Euro (EUR) Exchange Rate: Factory Production Dip causes Declines against the US Dollar
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The common currency was knocked yesterday as German trade balance data for December was negatively revised and the Italian economy was shown to have contracted by more-than-forecast in the fourth quarter of 2013 (year-on-year).
The Euro held onto declines overnight and saw its appeal dim further as Ukraine-inspired risk aversion and concerns that China’s economy is losing momentum pushed investors towards safe-haven assets like the US Dollar and Japanese Yen.
On Wednesday a slightly disappointing industrial production report for the 18-nation Eurozone kept pressure on the Eurozone.
A dip in energy output saw seasonally adjusted production slide by 0.2 per cent in January, month-on-month. Economists had expected a monthly increase of 0.5 per cent.
This was the second consecutive monthly fall.
However, December’s decline was positively revised to 0.4 per cent and on the year production was up 2.1 per cent, more than the 1.9 per cent annual gain expected.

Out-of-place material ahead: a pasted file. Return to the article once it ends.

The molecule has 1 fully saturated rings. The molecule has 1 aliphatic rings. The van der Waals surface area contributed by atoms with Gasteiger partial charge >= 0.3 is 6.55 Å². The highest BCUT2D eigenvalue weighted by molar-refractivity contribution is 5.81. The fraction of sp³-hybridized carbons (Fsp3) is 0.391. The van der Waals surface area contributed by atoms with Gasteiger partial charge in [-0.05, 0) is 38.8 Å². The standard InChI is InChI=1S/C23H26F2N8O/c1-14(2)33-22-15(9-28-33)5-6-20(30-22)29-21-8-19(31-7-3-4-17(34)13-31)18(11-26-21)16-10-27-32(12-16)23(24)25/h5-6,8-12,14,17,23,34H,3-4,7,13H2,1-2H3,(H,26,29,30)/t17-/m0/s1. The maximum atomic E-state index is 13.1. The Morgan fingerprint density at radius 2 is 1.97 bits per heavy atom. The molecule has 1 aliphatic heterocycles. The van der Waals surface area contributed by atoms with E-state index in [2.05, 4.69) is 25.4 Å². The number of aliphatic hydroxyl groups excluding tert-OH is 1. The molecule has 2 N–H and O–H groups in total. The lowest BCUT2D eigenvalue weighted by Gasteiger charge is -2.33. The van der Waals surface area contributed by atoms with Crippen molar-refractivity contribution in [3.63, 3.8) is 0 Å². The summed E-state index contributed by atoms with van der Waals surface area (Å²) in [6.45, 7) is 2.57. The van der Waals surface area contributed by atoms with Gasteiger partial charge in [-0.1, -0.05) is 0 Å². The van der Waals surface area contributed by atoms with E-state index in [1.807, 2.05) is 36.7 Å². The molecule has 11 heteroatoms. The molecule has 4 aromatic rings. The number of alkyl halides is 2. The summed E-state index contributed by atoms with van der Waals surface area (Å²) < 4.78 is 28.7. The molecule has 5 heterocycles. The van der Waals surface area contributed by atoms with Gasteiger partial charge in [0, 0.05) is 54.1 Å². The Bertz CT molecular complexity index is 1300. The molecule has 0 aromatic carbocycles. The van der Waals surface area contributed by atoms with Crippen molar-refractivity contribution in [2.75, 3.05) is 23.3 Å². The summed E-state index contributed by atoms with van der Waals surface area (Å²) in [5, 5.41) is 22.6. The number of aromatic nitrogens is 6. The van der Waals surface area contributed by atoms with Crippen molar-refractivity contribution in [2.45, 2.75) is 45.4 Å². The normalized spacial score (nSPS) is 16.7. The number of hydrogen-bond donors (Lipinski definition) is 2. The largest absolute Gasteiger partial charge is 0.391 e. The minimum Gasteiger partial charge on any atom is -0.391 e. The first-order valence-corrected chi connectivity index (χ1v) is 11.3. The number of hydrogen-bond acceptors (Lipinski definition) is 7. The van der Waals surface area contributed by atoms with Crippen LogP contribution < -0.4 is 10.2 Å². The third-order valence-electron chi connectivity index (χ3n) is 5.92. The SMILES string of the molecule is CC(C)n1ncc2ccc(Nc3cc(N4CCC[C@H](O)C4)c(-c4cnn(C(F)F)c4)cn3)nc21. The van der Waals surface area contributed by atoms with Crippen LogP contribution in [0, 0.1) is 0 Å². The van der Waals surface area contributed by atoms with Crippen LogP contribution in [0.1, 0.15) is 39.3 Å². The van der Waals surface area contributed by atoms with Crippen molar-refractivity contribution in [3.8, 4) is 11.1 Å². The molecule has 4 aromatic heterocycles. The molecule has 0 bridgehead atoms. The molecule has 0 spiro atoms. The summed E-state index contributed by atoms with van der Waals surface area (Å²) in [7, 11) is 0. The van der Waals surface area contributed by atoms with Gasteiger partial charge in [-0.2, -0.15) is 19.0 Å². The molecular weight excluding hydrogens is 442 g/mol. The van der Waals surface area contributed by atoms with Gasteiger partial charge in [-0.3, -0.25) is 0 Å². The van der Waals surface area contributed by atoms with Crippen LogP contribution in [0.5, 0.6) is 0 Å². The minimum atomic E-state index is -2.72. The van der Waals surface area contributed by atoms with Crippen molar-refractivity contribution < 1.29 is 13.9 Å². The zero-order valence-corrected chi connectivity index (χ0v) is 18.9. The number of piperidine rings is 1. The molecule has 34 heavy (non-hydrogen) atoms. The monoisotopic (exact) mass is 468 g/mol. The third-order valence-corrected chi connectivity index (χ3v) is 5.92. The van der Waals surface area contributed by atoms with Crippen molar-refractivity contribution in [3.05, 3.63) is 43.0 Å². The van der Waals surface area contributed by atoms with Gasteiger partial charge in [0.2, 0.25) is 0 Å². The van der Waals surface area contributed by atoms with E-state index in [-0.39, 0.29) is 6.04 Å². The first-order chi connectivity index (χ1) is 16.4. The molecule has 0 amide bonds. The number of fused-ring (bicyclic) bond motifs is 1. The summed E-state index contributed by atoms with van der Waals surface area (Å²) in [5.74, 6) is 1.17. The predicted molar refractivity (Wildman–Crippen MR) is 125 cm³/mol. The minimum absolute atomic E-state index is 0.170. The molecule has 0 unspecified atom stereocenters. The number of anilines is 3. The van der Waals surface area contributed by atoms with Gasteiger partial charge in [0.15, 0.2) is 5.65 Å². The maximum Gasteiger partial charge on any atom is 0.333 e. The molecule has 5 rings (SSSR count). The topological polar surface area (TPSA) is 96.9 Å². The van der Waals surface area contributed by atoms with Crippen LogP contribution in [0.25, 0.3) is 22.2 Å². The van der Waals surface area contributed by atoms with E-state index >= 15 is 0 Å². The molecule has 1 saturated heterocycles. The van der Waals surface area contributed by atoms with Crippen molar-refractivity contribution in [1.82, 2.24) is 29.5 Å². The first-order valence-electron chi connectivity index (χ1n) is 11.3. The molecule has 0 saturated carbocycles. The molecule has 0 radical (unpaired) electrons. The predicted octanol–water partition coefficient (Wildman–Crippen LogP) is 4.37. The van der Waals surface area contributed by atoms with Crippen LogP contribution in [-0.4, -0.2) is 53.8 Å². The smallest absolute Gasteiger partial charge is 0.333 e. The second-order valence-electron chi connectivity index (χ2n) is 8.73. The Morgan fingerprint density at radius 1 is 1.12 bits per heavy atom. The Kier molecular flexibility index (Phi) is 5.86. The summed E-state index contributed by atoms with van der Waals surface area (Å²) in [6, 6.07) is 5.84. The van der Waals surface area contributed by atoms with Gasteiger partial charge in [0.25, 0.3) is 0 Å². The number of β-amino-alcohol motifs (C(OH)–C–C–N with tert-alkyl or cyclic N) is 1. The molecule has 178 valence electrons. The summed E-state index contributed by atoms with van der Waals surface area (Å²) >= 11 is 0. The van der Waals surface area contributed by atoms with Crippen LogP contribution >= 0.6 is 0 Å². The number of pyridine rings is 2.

According to industry expert Paul Hannon; ‘The decline in output wasn’t widespread across the currency area, with increases recorded in Germany and Spain. However, there was a very sharp fall in the Netherlands, the Eurozone’s fifth largest member, which saw output drop by 6.4 per cent from December, while in Finland output fell by 3.5 per cent and in France it fell by 0.3 per cent.’
The Euro to Pound Sterling (EUR/GBP) exchange rate is trading in a fairly narrow range today due to a lack of influential economic data for the UK.
The Euro to US Dollar (EUR/USD) pairing was little changed after the Eurozone industrial output report was released.
Tomorrow the publication of the European Central Bank’s monthly report could trigger notable Euro movement.
Currently the Euro is trading against the Pound in the region of 0.8338 and is trading against the US Dollar in the region of 1.3860